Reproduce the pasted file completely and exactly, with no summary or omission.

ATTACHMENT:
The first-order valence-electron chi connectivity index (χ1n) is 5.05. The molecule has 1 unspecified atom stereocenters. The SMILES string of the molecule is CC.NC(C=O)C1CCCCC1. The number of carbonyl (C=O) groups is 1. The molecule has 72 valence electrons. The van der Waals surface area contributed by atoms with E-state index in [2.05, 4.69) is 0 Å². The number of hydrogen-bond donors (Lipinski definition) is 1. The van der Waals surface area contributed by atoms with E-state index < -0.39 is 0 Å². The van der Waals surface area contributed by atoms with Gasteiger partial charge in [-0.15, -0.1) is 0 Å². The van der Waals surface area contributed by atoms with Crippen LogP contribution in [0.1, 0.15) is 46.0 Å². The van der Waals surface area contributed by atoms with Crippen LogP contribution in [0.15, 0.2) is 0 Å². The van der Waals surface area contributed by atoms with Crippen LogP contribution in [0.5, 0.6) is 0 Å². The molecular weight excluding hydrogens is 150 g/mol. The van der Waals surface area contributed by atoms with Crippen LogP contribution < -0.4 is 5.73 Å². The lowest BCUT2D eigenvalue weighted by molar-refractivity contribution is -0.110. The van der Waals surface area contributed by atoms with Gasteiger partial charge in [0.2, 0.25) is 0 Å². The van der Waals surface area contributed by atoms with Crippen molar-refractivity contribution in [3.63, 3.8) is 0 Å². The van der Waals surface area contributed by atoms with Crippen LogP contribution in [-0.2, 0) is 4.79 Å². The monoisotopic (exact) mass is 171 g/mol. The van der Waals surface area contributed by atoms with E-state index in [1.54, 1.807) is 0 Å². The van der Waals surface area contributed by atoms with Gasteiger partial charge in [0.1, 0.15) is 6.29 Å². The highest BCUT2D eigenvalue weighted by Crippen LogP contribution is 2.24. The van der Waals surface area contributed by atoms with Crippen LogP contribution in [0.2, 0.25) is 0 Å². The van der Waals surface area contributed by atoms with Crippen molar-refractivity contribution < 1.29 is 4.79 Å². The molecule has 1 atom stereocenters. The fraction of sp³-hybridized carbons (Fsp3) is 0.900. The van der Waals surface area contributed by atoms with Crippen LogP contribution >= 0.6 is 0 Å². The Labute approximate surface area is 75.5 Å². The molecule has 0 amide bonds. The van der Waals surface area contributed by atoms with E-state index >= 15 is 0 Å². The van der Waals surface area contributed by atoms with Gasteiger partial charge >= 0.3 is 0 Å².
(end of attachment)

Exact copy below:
The first-order valence-electron chi connectivity index (χ1n) is 5.05. The molecule has 1 unspecified atom stereocenters. The SMILES string of the molecule is CC.NC(C=O)C1CCCCC1. The number of carbonyl (C=O) groups is 1. The molecule has 72 valence electrons. The van der Waals surface area contributed by atoms with E-state index in [2.05, 4.69) is 0 Å². The number of hydrogen-bond donors (Lipinski definition) is 1. The van der Waals surface area contributed by atoms with E-state index < -0.39 is 0 Å². The van der Waals surface area contributed by atoms with Gasteiger partial charge in [-0.15, -0.1) is 0 Å². The van der Waals surface area contributed by atoms with Crippen LogP contribution in [0.1, 0.15) is 46.0 Å². The van der Waals surface area contributed by atoms with Crippen LogP contribution in [0.15, 0.2) is 0 Å². The van der Waals surface area contributed by atoms with Crippen LogP contribution in [0.5, 0.6) is 0 Å². The molecular weight excluding hydrogens is 150 g/mol. The van der Waals surface area contributed by atoms with Crippen LogP contribution < -0.4 is 5.73 Å². The lowest BCUT2D eigenvalue weighted by molar-refractivity contribution is -0.110. The van der Waals surface area contributed by atoms with Gasteiger partial charge in [0.2, 0.25) is 0 Å². The van der Waals surface area contributed by atoms with Crippen molar-refractivity contribution in [3.63, 3.8) is 0 Å². The van der Waals surface area contributed by atoms with Crippen LogP contribution in [-0.2, 0) is 4.79 Å². The monoisotopic (exact) mass is 171 g/mol. The van der Waals surface area contributed by atoms with E-state index in [1.54, 1.807) is 0 Å². The van der Waals surface area contributed by atoms with Gasteiger partial charge in [0.1, 0.15) is 6.29 Å². The highest BCUT2D eigenvalue weighted by Crippen LogP contribution is 2.24. The van der Waals surface area contributed by atoms with Crippen LogP contribution in [0.2, 0.25) is 0 Å². The van der Waals surface area contributed by atoms with Crippen molar-refractivity contribution < 1.29 is 4.79 Å². The molecule has 1 atom stereocenters. The fraction of sp³-hybridized carbons (Fsp3) is 0.900. The van der Waals surface area contributed by atoms with Crippen LogP contribution >= 0.6 is 0 Å². The Labute approximate surface area is 75.5 Å². The molecule has 0 amide bonds. The van der Waals surface area contributed by atoms with E-state index >= 15 is 0 Å². The van der Waals surface area contributed by atoms with Gasteiger partial charge >= 0.3 is 0 Å².